Since you can't draw a linear graph from using just one point, what can we do with such information?

I understand a lot of formulas will meet with the centre, and the lines can angle 360degrees,

through all quadrants of the graph when it does.

But is it some type of typical linear graph? Or is there special methods involved?

What can we know about situations that don't work while originally meeting the demands for the X/Yintercept method? (crossing both x0 and y0, being a linear equation etc.)

Perhaps it is a singular exception?

Sorry for this weakly translated and confusing question.

I'd like to hear anything people got to say about this.(6 votes)- When linear coordinates pass the exact centre of the graph, i.e. x-int=y=int=0; you cannot draw a line just based off this information due to the fact that it is quintessential that you have or know a minimum of 2 points in order to graph the line. Factors of a line which will help in this scenario will include; the gradient, the equation of the line and even just simple another point. Hope this helps!(5 votes)

- How do answer questions about slope in word problems? That is my problem on math test with any unit.(7 votes)
- These videos make me tired.(5 votes)
- Can X and Y be negative(3 votes)
- Simple answer, Yes(2 votes)

- Hello guys

May I have some further explanation of figuring intercepts from charts and equations?

Thank you(3 votes) - What if you have 2 points and you have to find the slope, y intercept, and x intercept then put it into an equation?(2 votes)

## Video transcript

We're told to find the x- and
y-intercepts for the graph of this equation: 2 y plus
1/3x is equal to 12. And just as a bit of a
refresher, the x-intercept is the point on the graph that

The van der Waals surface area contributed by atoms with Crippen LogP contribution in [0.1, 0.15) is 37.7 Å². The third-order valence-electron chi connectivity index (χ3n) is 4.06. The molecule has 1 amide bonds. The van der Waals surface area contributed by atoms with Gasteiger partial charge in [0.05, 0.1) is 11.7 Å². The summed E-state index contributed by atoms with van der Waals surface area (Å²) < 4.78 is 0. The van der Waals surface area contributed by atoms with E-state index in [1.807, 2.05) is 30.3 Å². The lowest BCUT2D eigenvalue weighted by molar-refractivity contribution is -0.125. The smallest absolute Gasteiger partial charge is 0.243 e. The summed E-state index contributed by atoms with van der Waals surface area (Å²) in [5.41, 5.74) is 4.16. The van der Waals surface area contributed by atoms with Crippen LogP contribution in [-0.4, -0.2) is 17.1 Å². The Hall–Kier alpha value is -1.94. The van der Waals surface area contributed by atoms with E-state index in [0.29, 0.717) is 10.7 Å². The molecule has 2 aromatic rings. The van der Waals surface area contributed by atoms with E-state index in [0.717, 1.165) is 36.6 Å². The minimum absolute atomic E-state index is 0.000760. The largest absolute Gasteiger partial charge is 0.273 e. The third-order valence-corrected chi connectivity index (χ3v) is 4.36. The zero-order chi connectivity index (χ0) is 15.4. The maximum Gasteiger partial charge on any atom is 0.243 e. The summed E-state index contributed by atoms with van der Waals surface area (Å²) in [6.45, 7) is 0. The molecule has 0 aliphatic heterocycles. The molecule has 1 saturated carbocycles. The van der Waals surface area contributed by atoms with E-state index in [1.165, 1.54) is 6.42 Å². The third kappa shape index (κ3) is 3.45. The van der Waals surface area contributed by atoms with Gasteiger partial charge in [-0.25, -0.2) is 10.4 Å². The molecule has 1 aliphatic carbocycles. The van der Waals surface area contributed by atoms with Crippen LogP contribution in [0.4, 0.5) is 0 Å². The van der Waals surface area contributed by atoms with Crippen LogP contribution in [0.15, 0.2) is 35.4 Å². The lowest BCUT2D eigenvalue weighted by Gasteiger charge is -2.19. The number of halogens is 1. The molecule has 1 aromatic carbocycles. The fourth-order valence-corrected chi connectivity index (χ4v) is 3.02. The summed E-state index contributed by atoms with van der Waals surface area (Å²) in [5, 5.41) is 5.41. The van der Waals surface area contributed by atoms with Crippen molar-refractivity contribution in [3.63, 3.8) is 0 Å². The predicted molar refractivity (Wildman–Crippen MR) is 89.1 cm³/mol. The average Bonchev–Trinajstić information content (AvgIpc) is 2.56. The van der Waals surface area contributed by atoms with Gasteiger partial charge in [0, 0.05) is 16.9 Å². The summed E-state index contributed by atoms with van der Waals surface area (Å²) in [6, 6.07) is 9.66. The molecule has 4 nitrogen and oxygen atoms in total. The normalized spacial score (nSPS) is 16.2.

intersects the x-axis. So we're not above or below
the x-axis, so our y value must be equal to 0. And by the exact same argument,
the y-intercept occurs when we're not to the
right or the left of the y-axis, so that's when
x is equal to 0. So let's set each of these
values to 0 and then solve for what the other one has
to be at that point. So for the x-intercept,
when y is equal to 0, let's solve this. So we get 2 times 0, plus
1/3x is equal to 12. I just set y is equal to
0 right there, right? I put 0 for y. Well, anything times 0 is just
0, so you're just left with 1/3x is equal to 12. To solve for x, you can think of
it as either dividing both sides by 1/3, or we can multiply
both sides by the reciprocal of 1/3. And the reciprocal of 1/3 is 3,
or you can even think of it as 3 over 1. So times 3 over 1. And so we're left with 3 times
1/3, that just cancels out, so you're left with x is equal
to 12 times 3, or x is equal to 36. So when y is equal
to 0, x is 36. So the point 36 comma 0 is on
the graph of this equation. And this is also the
x-intercept. Now, let's do the same thing
for the y-intercept. So let's set x equal 0, so you
get 2y plus 1/3, times 0 is equal to 12. Once again, anything
times 0 is 0. So that's 0, and you're just
left with 2y is equal to 12. Divide both sides by 2 to solve
for y, and you're left with y is equal to
12 over 2, is 6. So the y-intercept is when
x is equal to 0 and y is equal to 6. So let's plot these
two points. I'll just do a little hand-drawn
graph, and make it clear what the x- and the
y-intercepts are. So let me draw-- that's my
vertical axis, and that is my horizontal axis-- and we have
the point 36 comma 0. So this is the origin right
here, that's the x-axis, that's the y-axis. The point 36 comma 0 might
be all the way over here. So that's the point
36 comma 0. And if that's 36, then the
point 0, 6 might be right about there. So that's the point 0, 6. And the line will look
something like this. I'm trying my best to draw
a straight line. And notice where the line
intercepted or intersected the y-axis, that's the y-intercept,
x is 0, because we're not to the right
or the left of it. Where the line intersected the
x-axis, y is 0, because we're not above or below it.